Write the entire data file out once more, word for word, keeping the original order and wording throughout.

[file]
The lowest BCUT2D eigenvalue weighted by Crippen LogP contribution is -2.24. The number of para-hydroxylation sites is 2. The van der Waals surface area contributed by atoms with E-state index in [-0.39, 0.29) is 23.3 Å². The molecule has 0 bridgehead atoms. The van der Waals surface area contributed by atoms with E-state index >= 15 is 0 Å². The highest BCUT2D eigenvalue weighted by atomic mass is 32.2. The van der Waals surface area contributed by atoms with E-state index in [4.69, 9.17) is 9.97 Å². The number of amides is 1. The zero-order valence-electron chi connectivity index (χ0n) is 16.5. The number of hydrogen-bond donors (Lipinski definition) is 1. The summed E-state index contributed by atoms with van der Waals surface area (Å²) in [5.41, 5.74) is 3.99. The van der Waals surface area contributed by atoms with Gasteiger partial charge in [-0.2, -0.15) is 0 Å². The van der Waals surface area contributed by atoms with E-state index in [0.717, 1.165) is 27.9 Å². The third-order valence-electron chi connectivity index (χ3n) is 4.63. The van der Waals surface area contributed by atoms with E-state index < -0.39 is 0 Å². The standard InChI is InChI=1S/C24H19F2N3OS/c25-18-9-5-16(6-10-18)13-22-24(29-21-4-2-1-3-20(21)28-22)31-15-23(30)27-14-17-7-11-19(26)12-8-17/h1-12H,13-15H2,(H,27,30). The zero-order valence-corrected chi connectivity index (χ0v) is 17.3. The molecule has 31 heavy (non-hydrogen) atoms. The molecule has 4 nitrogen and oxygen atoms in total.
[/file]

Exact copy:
The lowest BCUT2D eigenvalue weighted by Crippen LogP contribution is -2.24. The number of para-hydroxylation sites is 2. The van der Waals surface area contributed by atoms with E-state index in [-0.39, 0.29) is 23.3 Å². The molecule has 0 bridgehead atoms. The van der Waals surface area contributed by atoms with E-state index >= 15 is 0 Å². The highest BCUT2D eigenvalue weighted by atomic mass is 32.2. The van der Waals surface area contributed by atoms with E-state index in [4.69, 9.17) is 9.97 Å². The number of amides is 1. The zero-order valence-electron chi connectivity index (χ0n) is 16.5. The number of hydrogen-bond donors (Lipinski definition) is 1. The summed E-state index contributed by atoms with van der Waals surface area (Å²) in [5.41, 5.74) is 3.99. The van der Waals surface area contributed by atoms with Gasteiger partial charge in [-0.2, -0.15) is 0 Å². The van der Waals surface area contributed by atoms with E-state index in [0.717, 1.165) is 27.9 Å². The third-order valence-electron chi connectivity index (χ3n) is 4.63. The van der Waals surface area contributed by atoms with E-state index < -0.39 is 0 Å². The standard InChI is InChI=1S/C24H19F2N3OS/c25-18-9-5-16(6-10-18)13-22-24(29-21-4-2-1-3-20(21)28-22)31-15-23(30)27-14-17-7-11-19(26)12-8-17/h1-12H,13-15H2,(H,27,30). The zero-order valence-corrected chi connectivity index (χ0v) is 17.3. The molecule has 31 heavy (non-hydrogen) atoms. The molecule has 4 nitrogen and oxygen atoms in total.